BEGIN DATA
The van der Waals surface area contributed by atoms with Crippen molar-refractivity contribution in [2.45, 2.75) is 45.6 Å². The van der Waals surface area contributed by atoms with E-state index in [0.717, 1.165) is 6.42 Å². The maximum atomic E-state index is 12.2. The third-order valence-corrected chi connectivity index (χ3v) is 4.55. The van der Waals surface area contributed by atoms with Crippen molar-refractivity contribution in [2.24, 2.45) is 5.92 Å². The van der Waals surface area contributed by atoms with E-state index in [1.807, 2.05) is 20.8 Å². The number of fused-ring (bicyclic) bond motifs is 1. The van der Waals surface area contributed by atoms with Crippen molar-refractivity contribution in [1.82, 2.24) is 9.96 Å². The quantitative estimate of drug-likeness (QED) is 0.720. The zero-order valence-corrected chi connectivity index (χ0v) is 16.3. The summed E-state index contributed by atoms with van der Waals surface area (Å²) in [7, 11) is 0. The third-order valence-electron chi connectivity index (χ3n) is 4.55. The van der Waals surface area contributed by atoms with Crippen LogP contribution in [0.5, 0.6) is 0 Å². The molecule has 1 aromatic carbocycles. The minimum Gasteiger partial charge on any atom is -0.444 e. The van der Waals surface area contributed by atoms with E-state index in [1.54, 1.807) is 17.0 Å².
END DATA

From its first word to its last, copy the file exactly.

The van der Waals surface area contributed by atoms with Crippen molar-refractivity contribution in [2.45, 2.75) is 45.6 Å². The van der Waals surface area contributed by atoms with E-state index in [0.717, 1.165) is 6.42 Å². The maximum atomic E-state index is 12.2. The third-order valence-corrected chi connectivity index (χ3v) is 4.55. The van der Waals surface area contributed by atoms with Crippen molar-refractivity contribution in [2.24, 2.45) is 5.92 Å². The van der Waals surface area contributed by atoms with E-state index in [1.807, 2.05) is 20.8 Å². The number of fused-ring (bicyclic) bond motifs is 1. The van der Waals surface area contributed by atoms with Crippen molar-refractivity contribution in [1.82, 2.24) is 9.96 Å². The quantitative estimate of drug-likeness (QED) is 0.720. The zero-order valence-corrected chi connectivity index (χ0v) is 16.3. The summed E-state index contributed by atoms with van der Waals surface area (Å²) in [7, 11) is 0. The third-order valence-electron chi connectivity index (χ3n) is 4.55. The van der Waals surface area contributed by atoms with Crippen LogP contribution in [0.5, 0.6) is 0 Å². The molecule has 1 aromatic carbocycles. The minimum Gasteiger partial charge on any atom is -0.444 e. The van der Waals surface area contributed by atoms with E-state index in [1.54, 1.807) is 17.0 Å².